That materialized with the player of Wright and Pratt.
Wright, who is 6-foot-4, 215 pounds, is physical receiver with speed. He caught the ball in traffic and made difficult catches look routine, ran good routes and showed an improved ability to block. At his size, he can also be an asset in the red zone, and has the size advantage against cornerbacks.
Pratt's ability was shown in a short flash last season when he caught one pass for 14 yards before an ankle injury ended his season. Luckily for him, it transpired in the first half of the season, and since he played in only two games, he was eligible to medically red-shirt.
That the coaching staff elected to play Pratt as a true freshman spoke of his ability, and during spring practice he showed why there is so much promise of what he can be.
Pratt spent much of the spring playing in the slot, where Brown excelled last season in leads the Scarlet Knights with 55 catches, 1,150 receiving yards and nine touchdowns. But don't expect Pratt to be a carbon copy of Brown.
In fact, there styles are different. At 5-foot-7, 160 pounds, Brown was pure speed. The threat of getting beat deep forced defenses to give Brown room underneath.
Pratt is 6-foot, 175 pounds, but doesn't possess the game-breaking speed. However, Pratt understands how to find openings in the defense and get open, and he showed good hands.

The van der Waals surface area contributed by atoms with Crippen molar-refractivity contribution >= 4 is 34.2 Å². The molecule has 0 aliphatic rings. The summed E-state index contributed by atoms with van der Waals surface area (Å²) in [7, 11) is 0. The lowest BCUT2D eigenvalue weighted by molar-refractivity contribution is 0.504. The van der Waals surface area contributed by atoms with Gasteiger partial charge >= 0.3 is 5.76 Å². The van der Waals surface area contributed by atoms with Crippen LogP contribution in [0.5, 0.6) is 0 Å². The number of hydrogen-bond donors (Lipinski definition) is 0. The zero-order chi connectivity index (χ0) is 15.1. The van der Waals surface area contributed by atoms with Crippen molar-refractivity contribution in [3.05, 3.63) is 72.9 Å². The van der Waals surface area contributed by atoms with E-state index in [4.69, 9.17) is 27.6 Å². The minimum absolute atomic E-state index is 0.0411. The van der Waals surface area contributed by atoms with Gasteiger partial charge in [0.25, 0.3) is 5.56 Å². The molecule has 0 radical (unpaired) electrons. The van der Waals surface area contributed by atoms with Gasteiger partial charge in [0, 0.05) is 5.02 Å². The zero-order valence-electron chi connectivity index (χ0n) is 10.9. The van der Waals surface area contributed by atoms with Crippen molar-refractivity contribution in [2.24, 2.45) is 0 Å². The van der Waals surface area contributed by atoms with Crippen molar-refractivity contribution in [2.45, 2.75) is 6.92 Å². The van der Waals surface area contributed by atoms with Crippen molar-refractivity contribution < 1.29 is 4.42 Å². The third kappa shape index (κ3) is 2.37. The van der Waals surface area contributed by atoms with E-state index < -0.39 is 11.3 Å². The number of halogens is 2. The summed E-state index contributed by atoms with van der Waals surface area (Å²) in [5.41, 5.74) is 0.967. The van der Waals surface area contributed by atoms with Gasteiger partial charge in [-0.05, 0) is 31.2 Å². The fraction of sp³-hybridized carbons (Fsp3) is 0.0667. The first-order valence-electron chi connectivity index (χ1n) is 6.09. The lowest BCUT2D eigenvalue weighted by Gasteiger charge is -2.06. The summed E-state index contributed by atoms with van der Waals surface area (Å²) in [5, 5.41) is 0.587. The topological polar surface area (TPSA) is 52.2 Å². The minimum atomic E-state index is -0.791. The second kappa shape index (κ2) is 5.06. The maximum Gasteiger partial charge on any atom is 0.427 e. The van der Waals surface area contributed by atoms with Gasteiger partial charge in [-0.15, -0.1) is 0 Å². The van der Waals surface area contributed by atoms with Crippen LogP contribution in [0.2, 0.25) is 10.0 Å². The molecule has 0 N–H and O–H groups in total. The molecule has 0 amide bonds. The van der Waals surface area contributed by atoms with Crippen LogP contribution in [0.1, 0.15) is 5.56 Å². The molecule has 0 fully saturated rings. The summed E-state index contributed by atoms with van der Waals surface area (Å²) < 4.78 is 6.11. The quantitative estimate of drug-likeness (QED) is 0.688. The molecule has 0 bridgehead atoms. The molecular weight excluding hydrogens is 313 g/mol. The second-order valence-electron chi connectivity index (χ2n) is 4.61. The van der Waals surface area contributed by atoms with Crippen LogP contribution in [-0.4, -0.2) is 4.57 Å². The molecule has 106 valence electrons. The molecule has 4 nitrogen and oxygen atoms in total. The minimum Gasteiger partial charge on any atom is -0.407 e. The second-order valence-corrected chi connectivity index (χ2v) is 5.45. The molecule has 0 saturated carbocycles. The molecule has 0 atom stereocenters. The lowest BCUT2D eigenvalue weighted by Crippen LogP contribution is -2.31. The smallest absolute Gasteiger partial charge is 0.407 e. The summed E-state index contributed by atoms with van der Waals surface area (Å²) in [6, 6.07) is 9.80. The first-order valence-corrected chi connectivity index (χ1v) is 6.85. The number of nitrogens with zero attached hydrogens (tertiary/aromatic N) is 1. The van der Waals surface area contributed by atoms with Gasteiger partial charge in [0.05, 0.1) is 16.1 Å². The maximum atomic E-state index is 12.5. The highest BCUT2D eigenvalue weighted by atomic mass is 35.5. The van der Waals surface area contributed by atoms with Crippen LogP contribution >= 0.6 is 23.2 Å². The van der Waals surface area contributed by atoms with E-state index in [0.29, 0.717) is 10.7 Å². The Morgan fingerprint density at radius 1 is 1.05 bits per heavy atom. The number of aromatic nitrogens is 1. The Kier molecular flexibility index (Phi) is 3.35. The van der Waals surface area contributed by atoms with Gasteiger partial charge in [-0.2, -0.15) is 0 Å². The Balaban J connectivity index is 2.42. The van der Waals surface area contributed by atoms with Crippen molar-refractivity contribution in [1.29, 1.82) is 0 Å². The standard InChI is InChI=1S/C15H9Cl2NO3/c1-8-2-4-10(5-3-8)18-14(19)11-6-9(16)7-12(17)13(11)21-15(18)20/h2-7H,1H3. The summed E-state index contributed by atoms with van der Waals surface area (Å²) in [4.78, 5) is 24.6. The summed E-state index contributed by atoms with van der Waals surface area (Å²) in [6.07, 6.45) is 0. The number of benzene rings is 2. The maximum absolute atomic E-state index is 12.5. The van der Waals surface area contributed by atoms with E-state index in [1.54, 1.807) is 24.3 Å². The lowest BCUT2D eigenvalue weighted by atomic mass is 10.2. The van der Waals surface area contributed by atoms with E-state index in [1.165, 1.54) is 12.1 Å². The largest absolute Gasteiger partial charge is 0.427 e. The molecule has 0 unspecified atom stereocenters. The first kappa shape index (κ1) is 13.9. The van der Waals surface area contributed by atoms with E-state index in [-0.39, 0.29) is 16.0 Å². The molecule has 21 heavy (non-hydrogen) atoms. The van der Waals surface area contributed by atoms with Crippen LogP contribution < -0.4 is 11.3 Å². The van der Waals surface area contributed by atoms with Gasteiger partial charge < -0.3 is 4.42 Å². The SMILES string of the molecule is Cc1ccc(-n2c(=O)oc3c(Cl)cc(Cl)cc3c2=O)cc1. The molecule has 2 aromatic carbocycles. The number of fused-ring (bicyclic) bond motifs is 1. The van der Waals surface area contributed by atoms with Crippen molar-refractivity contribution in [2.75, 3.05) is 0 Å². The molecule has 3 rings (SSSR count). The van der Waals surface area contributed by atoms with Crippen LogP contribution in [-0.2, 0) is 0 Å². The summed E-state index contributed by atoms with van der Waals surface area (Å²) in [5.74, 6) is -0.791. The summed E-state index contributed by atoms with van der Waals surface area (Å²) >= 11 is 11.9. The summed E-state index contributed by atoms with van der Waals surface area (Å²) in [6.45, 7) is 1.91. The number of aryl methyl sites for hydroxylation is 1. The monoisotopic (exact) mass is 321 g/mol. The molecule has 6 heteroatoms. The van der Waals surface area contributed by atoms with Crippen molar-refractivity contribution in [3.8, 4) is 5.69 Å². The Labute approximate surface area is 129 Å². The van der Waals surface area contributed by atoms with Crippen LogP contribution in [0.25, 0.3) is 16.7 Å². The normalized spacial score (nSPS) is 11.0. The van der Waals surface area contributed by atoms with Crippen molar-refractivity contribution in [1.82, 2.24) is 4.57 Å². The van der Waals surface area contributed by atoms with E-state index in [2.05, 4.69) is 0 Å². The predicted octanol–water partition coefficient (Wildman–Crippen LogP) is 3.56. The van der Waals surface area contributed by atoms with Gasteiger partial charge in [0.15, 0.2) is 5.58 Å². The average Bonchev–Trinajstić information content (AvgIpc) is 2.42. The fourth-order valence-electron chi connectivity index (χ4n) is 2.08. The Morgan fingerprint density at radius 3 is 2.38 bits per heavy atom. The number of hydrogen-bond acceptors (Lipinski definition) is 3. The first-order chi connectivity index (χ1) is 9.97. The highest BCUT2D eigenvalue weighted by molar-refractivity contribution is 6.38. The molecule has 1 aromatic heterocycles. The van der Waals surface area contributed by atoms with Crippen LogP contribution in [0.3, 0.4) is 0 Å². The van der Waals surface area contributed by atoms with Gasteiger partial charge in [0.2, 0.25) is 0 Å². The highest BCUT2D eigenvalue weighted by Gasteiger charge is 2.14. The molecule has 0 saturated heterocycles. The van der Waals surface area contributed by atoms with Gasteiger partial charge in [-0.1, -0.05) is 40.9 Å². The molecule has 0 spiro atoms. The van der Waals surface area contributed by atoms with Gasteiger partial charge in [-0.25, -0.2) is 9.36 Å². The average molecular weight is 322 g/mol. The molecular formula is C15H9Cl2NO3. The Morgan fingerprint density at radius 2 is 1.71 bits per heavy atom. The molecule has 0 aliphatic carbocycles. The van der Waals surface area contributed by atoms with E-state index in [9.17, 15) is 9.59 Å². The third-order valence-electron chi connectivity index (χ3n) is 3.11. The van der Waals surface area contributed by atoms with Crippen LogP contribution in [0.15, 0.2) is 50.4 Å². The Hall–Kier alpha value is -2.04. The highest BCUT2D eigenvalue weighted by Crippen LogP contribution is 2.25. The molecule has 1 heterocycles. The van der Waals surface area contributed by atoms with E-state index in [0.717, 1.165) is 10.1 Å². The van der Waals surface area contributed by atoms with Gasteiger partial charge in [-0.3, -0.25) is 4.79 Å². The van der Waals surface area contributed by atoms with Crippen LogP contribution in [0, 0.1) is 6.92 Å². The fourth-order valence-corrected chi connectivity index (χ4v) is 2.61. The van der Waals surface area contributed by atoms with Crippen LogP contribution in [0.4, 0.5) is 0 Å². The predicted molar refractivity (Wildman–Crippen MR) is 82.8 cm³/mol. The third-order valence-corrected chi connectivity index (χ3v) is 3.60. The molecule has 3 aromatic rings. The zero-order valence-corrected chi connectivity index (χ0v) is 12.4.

The biggest issue with Pratt is strength, but spending the next few months with Rutgers strength and conditioning coach Jay Butler should help a great deal.
Sanu continued his business-as-usual approach throughout the spring. He was consistently open, was able to use his 6-2, 215-pound frame to gain superior position on defensive backs and was able to stretch the field.
Sanu also ran the "Wildcat'' package effectively.
The gifted Harrison performed better as the 15-session practices wore on, and his effort was markedly better for it. He consistently gave quarterback Tom Savage a big target over the middle, and despite his 6-3, 230-pound size, Harrison has the ability to make the vertical passing game work.
Beyond those four, though, plenty of the inconsistencies plaguing the receivers last season remained present.
Strides were made, especially at the top of the receivers list, in spring practice. But there is also plenty of room for incoming freshmen Brandon Coleman, Jeremy Deering, Jordan Thomas, Jawaun Wynn, JT Tartacoff and Tejay Johnson to make an impact.